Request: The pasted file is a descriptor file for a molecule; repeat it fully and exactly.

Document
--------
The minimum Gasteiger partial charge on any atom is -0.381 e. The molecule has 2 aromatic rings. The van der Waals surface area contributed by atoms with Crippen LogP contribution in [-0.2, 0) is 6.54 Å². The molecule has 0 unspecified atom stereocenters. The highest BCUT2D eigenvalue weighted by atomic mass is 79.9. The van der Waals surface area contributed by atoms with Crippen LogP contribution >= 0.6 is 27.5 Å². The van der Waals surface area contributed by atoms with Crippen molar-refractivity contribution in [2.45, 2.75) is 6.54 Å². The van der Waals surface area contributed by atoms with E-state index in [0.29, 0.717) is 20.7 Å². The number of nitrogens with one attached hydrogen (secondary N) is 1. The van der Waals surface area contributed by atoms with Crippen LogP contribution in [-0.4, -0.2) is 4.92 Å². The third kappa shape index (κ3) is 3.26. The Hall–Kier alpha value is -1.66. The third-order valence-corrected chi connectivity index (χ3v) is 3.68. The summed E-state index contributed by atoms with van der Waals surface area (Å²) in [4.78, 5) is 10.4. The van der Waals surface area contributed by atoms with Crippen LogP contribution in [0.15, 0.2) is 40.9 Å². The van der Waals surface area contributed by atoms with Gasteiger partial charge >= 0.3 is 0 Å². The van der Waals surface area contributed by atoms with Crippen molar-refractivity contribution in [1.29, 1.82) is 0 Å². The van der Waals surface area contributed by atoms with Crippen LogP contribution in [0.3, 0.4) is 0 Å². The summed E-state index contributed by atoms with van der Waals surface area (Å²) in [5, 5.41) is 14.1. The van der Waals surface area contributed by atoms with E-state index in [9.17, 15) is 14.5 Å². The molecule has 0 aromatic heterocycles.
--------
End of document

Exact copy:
The minimum Gasteiger partial charge on any atom is -0.381 e. The molecule has 2 aromatic rings. The van der Waals surface area contributed by atoms with Crippen LogP contribution in [-0.2, 0) is 6.54 Å². The molecule has 0 unspecified atom stereocenters. The highest BCUT2D eigenvalue weighted by atomic mass is 79.9. The van der Waals surface area contributed by atoms with Crippen LogP contribution >= 0.6 is 27.5 Å². The van der Waals surface area contributed by atoms with Crippen molar-refractivity contribution in [2.45, 2.75) is 6.54 Å². The van der Waals surface area contributed by atoms with E-state index in [0.29, 0.717) is 20.7 Å². The number of nitrogens with one attached hydrogen (secondary N) is 1. The van der Waals surface area contributed by atoms with Crippen LogP contribution in [-0.4, -0.2) is 4.92 Å². The third kappa shape index (κ3) is 3.26. The Hall–Kier alpha value is -1.66. The third-order valence-corrected chi connectivity index (χ3v) is 3.68. The summed E-state index contributed by atoms with van der Waals surface area (Å²) in [4.78, 5) is 10.4. The van der Waals surface area contributed by atoms with Crippen LogP contribution in [0.15, 0.2) is 40.9 Å². The van der Waals surface area contributed by atoms with Gasteiger partial charge >= 0.3 is 0 Å². The van der Waals surface area contributed by atoms with Crippen molar-refractivity contribution in [1.29, 1.82) is 0 Å². The van der Waals surface area contributed by atoms with Crippen LogP contribution in [0.3, 0.4) is 0 Å². The summed E-state index contributed by atoms with van der Waals surface area (Å²) in [5, 5.41) is 14.1. The van der Waals surface area contributed by atoms with E-state index in [9.17, 15) is 14.5 Å². The molecule has 0 aromatic heterocycles.